Trade secrets: How much should a painter reveal?

Richard Tinkler in the studio

Contributed by Bonnie Morano / I consider myself an open book. The secret ingredient to my zesty salad dressing is cumin. Avoiding parking tickets in NYC involves a finely worded note on the windshield. But ask me how I get my oil paint to stay so shiny when dry, I hesitate. Mark Rothko was notoriously guarded and proprietary about his painting methods, not allowing visitors or assistants in the studio watch him at work. Others could steal his innovative techniques. Perhaps he worried that his process would be considered a gimmick, and his status would fade. Or maybe his reticence was just a savvy marketing strategy. One professor, when asked about their process, was circumspect and cagey, “I can’t reveal my secret sauce.” By contrast, another shared a slideshow on steps from stretching and priming through mediums and methods. In this social media age of oversharing, does the aura of the heroic painter today rest on magic and mystery or up front transparency?

Jack Arthur Wood, Holding for Light, 2021; acrylic, pigment dispersion, paper, rings, clasps, chain, jacket liner, denim and linen; 30×20 inches

A common art dictate is that a painting should speak for itself. But it’s not at all clear that this bars dissecting it. Painter Richard Tinkler recently posted a studio shot that showed his pointillist technique in process, prompting comments that his magic would now fade. He didn’t buy it. “I [still] feel like the work is its own best explanation and I try to put everything I want to communicate into the paintings.” In group critiques, some artists share their information generously, while others evasively default to vague references of experimentation or the like. Learning through experimentation is hard-earned. But some artists may be too insecure about admitting they use masking tape, a projector, Photoshop, other artists, or the internet – all now accepted as valid tools. Mixed-media artists tend to be less coy, often offering wall labels that read like shopping lists. Jack Arthur Wood’s two-dimensional relief pieces create a sense of mystery even though the many materials he uses are plainly visible. He thinks of an artist’s process not as a discrete trade secret but rather as a “layering of idiosyncrasies over time.”

Ryan Johnson, Together Again at Barton Springs. 2021, oil on canvas, 34 x 80 inches

Yet Wood also “wouldn’t begrudge anyone their secrecy. There can be a lot at stake.” As Picasso famously said, “Good artists borrow; great artists steal.” At least some apprehension about losing a competitive edge seems justified. Also understandable are worries that demystifying the artistic process may dull the viewing experience. MFA student Ryan Johnson concedes that “when sharing my artistic process, I err on the side of secrecy. I want to safeguard the mysterious power that a painting can hold for a viewer. Sharing can often drain the image of its power” such that the viewer “is left seeing the painting as a summation of parts and causes, rather than as a whole piece.”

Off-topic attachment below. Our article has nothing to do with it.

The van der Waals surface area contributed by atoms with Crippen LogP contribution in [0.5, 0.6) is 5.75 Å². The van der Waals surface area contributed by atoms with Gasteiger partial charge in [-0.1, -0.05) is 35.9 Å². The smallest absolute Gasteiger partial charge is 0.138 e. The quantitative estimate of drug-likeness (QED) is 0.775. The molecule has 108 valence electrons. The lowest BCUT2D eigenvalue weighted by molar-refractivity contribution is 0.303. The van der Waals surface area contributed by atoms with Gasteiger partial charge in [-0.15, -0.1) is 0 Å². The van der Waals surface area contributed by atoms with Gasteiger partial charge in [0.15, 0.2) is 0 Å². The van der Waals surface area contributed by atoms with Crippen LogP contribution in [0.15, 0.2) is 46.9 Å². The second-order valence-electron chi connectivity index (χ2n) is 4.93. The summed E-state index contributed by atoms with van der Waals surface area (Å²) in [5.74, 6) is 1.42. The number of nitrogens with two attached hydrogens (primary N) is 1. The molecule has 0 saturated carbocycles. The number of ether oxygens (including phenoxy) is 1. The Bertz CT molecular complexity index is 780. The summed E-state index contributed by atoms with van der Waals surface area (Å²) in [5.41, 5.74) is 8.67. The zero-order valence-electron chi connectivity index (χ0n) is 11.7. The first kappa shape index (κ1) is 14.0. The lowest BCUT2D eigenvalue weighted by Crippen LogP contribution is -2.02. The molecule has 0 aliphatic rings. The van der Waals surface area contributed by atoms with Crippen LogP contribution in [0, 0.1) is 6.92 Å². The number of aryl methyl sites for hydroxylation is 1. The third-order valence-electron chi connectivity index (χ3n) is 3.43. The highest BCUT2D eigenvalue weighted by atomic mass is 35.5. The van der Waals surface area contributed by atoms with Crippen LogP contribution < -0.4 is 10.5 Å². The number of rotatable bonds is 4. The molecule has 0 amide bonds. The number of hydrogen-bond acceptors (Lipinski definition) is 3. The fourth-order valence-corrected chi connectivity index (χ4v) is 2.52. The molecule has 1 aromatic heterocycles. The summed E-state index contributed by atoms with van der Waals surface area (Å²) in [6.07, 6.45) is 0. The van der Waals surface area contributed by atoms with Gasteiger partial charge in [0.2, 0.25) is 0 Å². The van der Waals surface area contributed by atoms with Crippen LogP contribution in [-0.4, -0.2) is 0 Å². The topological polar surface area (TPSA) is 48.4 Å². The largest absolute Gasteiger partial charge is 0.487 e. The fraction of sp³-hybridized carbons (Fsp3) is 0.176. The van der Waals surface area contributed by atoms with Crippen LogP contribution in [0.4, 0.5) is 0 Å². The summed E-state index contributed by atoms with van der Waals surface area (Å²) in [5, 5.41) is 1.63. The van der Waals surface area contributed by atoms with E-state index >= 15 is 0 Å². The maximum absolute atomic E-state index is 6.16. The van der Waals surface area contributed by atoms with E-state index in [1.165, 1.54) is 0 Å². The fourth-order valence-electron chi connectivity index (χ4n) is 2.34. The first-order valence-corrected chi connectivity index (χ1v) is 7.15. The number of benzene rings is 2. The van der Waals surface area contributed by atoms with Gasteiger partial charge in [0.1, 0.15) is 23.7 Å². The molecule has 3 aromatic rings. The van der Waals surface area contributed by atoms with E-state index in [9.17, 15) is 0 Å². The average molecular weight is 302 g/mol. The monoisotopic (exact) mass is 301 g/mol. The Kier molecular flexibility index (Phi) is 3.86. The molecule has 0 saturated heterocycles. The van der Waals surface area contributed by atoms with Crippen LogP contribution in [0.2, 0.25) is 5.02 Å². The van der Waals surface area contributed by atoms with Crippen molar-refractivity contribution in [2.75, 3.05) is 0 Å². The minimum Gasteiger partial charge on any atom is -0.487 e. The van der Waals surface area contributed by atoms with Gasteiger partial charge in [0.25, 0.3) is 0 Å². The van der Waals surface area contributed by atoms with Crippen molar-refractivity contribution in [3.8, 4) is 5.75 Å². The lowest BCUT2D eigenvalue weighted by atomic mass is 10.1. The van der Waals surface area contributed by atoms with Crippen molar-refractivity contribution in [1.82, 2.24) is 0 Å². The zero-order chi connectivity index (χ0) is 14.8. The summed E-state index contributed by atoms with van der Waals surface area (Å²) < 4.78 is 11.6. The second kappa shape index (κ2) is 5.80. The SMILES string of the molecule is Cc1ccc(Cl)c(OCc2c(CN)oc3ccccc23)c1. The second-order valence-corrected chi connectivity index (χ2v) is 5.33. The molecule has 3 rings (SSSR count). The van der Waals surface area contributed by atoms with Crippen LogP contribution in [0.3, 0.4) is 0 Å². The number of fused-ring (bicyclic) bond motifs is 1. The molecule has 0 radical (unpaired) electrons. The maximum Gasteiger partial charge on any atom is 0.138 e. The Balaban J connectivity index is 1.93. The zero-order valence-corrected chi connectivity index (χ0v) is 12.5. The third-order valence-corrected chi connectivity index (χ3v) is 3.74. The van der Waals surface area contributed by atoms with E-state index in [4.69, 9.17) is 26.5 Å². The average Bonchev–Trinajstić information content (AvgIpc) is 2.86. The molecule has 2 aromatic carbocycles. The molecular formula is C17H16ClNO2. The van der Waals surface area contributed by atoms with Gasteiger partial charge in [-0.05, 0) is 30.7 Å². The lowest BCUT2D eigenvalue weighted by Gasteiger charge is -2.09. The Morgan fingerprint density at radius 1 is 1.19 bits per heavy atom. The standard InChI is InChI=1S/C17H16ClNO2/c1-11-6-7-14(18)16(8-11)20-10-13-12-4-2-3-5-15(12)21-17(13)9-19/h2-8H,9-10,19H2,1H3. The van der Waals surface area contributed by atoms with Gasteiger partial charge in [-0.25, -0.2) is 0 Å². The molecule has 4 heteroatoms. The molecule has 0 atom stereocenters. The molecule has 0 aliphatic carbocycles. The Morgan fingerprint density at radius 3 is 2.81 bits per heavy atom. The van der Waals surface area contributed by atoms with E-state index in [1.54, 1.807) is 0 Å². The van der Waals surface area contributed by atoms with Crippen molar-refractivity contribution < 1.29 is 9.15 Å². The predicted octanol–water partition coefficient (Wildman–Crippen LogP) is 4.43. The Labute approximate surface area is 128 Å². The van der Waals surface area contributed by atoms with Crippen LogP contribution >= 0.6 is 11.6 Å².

As valid as these concerns are, I tend to be a sharer, excited about my discoveries and keen that others try my process – and perhaps give me credit. Of their latest piece, made of twisted newspaper inserted in chicken wire, installation artist Eiko Nishida says: “The material and technique are simple. In other words, there is no secret. However, even if someone uses the same materials and techniques, they will have different experiences through their processes and the final object won’t be the same as mine.”

Eiko Nishida, Going by (Installation), 2022; newspaper in multiple languages, newspaper print, construction paper, chicken wire; Approximately 15w x 9h x 16d feet
Bonnie Morano, Amazing Day, 2022, oil on canvas 36 x 48 inches 

One of the best museum shows I’ve ever seen was “Unfinished” at the MetBreuer in New York in 2016. It comprised works by canonical artists that they had either abandoned incomplete or left unfinished when they died. They revealed telling nuggets about their processes previously undisclosed. Daumier used the grid method for his under-drawing. Titian’s faces started out like cartoons. Van Gogh didn’t invariably make his paintings alla prima, in one sitting, contrary to appearances and assumptions. Such visibility on great artists’ processes makes the work more accessible. It does not diminish its magic or its greatness.

The secret to the very shiny finish on some of my recent paintings? Prussian blue.

About the Author: Bonnie Morano is a Hunter MFA candidate who paints and writes about painting.  

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  1. Shiny surfaces are distracting. Have to look at it sideways and upside down to avoid the sheen to see the actual thing. But we do like shiny objects.

  2. When I spend 15 years working on a process, and use a lifetime of knowledge to put it all together, I have zero motivation to hand it to someone on a platter. I’m willing to share known information, but note that success comes from doing the hard work and becoming truly skilled.

    Here’s some of the results of that work:

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